Kalen McNabb stopped and shone his flashlight a second time on the foundation wall of the old church. Trained as an architectural conservator, he had seen this in his textbooks but this was the first time he had encountered it in the field. A second look, a closer examination as he stood hunched over in the pre-Civil War church’s crawlspace and threaded through spaces infested with thousands of spider crickets, and he knew he was right. The tiny red specks in the mortar that bonded the bricks of the foundation were brick dust, further evidence that the builders of Abbeville’s Trinity Episcopal Church spared no expense when they erected their Neo-Gothic “mini-cathedral” in 1860.
McNabb had already determined, before he started crawling underneath the church, that the foundation of the 166-year-old church was remarkably solid. The presence of brick dust in the mortar, those tell-tale red flakes, were further evidence that the men who commissioned the building were intent on guaranteeing a long and sturdy life for their beloved church. McNabb noted that Trinity’s brick dust was finely ground, intentionally sieved before being mixed into the mortar. The masons hired to build the church were obviously masters of their craft and well versed in the history of mortar technology. Brick dust is considered to be a pozzolan, a powdered material added to brick dust to increase its durability. Because so few references to pozzolans appear in modern times prior to the 18th century, scholars believe their use may have fallen out of favor toward the end of the Roman Empire. A Frenchman, L.J. Vicat, wrote a treatise in 1837 on mortars and cements and included information on types of pozzolans, thus reviving interest in their use. But it wasn’t until the late 19th century that pozzolans became popular in engineering and building projects.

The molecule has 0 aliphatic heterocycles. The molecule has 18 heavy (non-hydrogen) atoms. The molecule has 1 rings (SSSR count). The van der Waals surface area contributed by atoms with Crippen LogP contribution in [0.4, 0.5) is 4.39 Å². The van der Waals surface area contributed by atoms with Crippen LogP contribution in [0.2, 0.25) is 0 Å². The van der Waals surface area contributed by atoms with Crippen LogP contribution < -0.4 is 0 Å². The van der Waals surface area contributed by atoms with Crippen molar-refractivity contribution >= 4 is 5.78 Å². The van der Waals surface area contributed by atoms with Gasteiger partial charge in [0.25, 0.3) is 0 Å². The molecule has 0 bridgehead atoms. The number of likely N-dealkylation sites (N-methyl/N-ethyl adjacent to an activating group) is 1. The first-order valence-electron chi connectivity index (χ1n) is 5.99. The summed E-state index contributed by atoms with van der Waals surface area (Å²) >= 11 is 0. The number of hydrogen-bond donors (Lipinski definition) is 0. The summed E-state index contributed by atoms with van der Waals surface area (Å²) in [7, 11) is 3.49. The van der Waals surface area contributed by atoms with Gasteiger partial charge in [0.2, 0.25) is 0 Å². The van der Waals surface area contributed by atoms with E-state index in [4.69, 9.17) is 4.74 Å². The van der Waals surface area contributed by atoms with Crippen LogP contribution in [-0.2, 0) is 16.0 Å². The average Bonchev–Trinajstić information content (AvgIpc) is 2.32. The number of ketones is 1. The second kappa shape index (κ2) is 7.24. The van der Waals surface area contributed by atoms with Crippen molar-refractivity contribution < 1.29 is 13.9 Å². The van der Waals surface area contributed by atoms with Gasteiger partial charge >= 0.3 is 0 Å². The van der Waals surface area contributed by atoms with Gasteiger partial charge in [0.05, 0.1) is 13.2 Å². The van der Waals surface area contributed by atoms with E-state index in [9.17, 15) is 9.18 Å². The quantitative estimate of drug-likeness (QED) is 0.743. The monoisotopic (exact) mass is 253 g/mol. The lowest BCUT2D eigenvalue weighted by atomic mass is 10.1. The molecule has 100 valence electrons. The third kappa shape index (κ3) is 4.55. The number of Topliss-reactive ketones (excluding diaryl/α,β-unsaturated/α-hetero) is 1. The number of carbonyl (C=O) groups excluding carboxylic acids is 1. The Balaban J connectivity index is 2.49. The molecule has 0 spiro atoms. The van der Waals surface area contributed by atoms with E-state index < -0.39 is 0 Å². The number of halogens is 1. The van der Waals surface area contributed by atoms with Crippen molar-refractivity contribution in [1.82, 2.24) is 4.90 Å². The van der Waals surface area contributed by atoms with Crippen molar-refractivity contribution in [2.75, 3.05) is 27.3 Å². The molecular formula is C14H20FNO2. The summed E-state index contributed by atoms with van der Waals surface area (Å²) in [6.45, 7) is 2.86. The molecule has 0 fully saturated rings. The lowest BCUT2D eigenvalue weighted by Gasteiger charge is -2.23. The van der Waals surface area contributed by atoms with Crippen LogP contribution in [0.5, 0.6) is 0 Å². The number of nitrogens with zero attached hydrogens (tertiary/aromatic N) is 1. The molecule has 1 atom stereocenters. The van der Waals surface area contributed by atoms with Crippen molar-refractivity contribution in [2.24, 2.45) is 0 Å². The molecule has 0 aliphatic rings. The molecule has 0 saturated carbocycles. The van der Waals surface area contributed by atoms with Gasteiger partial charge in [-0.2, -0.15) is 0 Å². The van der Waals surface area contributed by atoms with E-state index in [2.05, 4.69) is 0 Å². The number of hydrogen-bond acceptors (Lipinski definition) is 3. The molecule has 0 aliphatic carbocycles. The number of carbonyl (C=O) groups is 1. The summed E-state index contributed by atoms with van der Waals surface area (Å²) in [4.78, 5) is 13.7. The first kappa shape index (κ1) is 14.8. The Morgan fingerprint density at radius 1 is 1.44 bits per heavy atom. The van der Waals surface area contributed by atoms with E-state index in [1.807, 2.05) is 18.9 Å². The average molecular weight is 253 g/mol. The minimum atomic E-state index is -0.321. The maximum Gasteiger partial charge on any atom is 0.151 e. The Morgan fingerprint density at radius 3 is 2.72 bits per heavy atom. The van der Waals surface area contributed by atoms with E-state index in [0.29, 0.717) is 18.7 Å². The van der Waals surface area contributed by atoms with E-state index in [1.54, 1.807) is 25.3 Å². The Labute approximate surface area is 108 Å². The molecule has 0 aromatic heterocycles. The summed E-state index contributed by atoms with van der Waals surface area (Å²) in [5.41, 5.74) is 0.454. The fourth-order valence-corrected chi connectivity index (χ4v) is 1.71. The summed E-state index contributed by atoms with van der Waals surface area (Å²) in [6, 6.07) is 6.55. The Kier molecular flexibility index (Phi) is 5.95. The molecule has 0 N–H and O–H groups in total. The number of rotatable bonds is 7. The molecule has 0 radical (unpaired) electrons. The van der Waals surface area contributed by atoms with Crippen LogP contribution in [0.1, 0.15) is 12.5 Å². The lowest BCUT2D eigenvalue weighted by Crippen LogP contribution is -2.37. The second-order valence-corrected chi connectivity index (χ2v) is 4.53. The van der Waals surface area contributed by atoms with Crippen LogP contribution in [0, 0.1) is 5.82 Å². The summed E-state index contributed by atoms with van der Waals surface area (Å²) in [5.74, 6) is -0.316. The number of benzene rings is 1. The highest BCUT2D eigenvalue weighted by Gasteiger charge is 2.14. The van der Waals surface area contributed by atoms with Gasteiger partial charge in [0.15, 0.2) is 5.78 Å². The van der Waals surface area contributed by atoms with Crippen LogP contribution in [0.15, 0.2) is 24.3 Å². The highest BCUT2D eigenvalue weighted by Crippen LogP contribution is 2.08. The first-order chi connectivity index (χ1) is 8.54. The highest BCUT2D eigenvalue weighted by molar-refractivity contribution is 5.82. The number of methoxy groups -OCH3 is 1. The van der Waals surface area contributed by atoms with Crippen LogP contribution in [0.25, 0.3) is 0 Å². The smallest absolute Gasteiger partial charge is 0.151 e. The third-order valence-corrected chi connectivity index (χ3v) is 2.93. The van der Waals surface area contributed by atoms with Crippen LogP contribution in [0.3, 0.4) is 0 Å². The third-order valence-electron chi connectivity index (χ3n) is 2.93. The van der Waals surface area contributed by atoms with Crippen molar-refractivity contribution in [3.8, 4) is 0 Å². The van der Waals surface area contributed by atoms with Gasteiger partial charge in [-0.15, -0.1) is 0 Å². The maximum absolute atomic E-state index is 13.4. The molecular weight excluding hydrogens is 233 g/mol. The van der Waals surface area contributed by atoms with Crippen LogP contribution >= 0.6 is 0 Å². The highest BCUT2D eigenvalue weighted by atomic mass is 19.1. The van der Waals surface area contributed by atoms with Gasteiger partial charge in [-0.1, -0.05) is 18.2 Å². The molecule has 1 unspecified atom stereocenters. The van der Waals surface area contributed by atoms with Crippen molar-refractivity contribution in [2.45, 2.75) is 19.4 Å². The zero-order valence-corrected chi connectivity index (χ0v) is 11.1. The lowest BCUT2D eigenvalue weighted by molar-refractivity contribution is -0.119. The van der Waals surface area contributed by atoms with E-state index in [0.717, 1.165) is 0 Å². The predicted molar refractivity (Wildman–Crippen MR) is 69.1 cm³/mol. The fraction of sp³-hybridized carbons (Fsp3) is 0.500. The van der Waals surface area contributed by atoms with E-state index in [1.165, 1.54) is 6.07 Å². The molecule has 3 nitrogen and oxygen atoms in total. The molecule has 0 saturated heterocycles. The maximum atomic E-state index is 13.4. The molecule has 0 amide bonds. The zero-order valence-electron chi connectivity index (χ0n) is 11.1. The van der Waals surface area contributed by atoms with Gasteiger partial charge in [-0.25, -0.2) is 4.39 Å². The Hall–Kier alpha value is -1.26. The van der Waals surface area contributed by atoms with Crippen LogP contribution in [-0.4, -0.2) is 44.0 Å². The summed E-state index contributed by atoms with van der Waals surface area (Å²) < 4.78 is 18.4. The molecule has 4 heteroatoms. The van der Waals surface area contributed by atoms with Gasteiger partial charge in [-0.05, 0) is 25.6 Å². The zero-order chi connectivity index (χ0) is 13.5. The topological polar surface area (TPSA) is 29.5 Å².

There are many additional clues that indicate that Trinity’s pre-Civil War church members intended their building to be an architectural gem. The stucco or rough cast, a combination of water, river sand, and lime applied over the brick walls to provide a finished exterior surface for the church, contains natural cement that likely came from the Rosedale Formation in New York. The bell, which still hangs in the steeple, came from the top iron foundry in South Carolina. And the chancel window, another window, and the roundels topping all the other windows in the church were ordered from New York City, from the studio of William Gibson, known as “the father of stained glass painting in America.”